The Buccaneers Fired Dirk Koetter and the Bengals Finally Fired Marvin Lewis: To win you have to get rid of a problem, especially in areas of management

One of the reasons I am still a Tampa Bay Buccaneer fan after many seasons of losing is because the organization as ran by the Glazer family is always on a quest to find the right combination of coaching to match with the players they have on the field to be victorious. If they fall short, they do not hesitate to fire their coaches such as they did Sunday afternoon at the end of their season after losing to the Atlanta Falcons. Dirk Koetter had been with the team for three years but it was obvious with all the weapons the Bucs had on the field to use that the coaches just didn’t have an approach, and they ended the season with just five wins, most of them coming at the beginning. I thought Dirk Koetter was a pretty good guy, not the worst coach in the world, but even after victories after he’d hand out game balls to star players, there was something not quite right about him, and that surely turned up on the field. The Bucs organization is quick to determine that someone is working out and they fire them when its apparent that things just aren’t going to change which is precisely why I continue to love the Tampa Bay Buccaneer organization as a whole. They may not win every game, but at least they try to.

That is why the Bengals in Cincinnati should have terminated their relationship with Marvin Lewis years ago. The guy just doesn’t get it. They have stuck with him for 16 lackluster seasons and the results have never been good. He should have been fired many years ago because it was disrespectful to the Bengals fans who pay premium money for the NFL experience to expect them to put up with Marginal Marvin for so long. The resentment was obvious at the stadium even under the best of circumstances. I had gone to the game this year with good club seat tickets to watch Tampa Bay play the Bengals in Cincinnati on a beautiful October day just before Halloween. It was an absolutely perfect day for the NFL experience in a big city with real playoff implications, because at the time both teams were in the hunt. And the Bengals won that day so everyone should have been happy. But virtually everyone from the vendors selling beer to the men in the restroom talking to each other about the game across urinals were talking about how they were surprised that Marvin Lewis hadn’t found a way to blow the game. Any kind of respect for Marvin Lewis had left Cincinnati a long time ago, yet Mike Brown had stuck with him perpetually with no end in sight.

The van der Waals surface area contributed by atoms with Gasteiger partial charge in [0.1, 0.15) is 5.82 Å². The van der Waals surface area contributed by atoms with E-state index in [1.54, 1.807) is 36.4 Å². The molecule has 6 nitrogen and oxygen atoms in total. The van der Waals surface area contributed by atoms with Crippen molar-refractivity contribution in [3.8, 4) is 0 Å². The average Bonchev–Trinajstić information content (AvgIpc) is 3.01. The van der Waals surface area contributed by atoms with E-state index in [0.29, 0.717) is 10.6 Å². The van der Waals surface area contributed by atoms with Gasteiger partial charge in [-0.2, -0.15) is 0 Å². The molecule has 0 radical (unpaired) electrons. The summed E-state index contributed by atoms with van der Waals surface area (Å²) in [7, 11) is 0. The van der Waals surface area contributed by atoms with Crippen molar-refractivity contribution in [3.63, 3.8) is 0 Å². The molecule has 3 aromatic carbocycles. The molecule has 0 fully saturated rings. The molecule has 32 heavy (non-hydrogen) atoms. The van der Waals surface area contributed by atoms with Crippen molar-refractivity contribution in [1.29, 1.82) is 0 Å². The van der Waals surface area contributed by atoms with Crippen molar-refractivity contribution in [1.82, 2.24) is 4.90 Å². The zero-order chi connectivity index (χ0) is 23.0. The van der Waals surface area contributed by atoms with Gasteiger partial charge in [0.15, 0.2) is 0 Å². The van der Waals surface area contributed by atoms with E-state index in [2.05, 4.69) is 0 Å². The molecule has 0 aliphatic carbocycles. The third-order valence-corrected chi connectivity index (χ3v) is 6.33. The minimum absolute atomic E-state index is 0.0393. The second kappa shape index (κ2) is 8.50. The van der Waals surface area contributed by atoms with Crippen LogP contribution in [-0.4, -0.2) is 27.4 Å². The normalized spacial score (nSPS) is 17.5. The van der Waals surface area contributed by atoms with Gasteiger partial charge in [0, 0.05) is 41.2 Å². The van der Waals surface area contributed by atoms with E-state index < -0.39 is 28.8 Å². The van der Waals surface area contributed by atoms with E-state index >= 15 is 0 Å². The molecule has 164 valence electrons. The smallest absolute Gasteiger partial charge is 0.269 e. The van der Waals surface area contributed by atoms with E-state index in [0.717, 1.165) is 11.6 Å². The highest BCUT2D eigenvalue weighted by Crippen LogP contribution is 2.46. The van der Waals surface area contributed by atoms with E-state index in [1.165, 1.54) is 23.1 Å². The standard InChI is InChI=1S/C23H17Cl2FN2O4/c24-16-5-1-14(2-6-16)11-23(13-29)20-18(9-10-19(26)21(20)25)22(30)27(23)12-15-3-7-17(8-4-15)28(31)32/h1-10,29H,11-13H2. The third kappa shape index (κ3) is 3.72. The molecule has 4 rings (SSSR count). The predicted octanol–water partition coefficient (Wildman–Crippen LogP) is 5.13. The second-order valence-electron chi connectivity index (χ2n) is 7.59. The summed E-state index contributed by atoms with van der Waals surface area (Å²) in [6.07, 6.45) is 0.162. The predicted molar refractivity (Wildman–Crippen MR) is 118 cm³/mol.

In any kind of successful organization, you can’t be trigger happy either. You have to give a new coach time to implement a change culture of winning from losing, and that should take a year or two. But in the NFL fans are the ones paying the bills, its unrealistic to expect them to put up with a bad team for more than a few years and still retain their season ticket packages. A lot of people say that Mike Brown doesn’t care about such things so long as he has a profitable television contract which I find hard to believe. As a businessman of any kind it is stupid to leave any money on the table and you don’t get to be as rich as the Brown family is by being stupid. I just don’t think they know what they are doing as football people. The father Paul Brown did understand, but his family didn’t and it shows.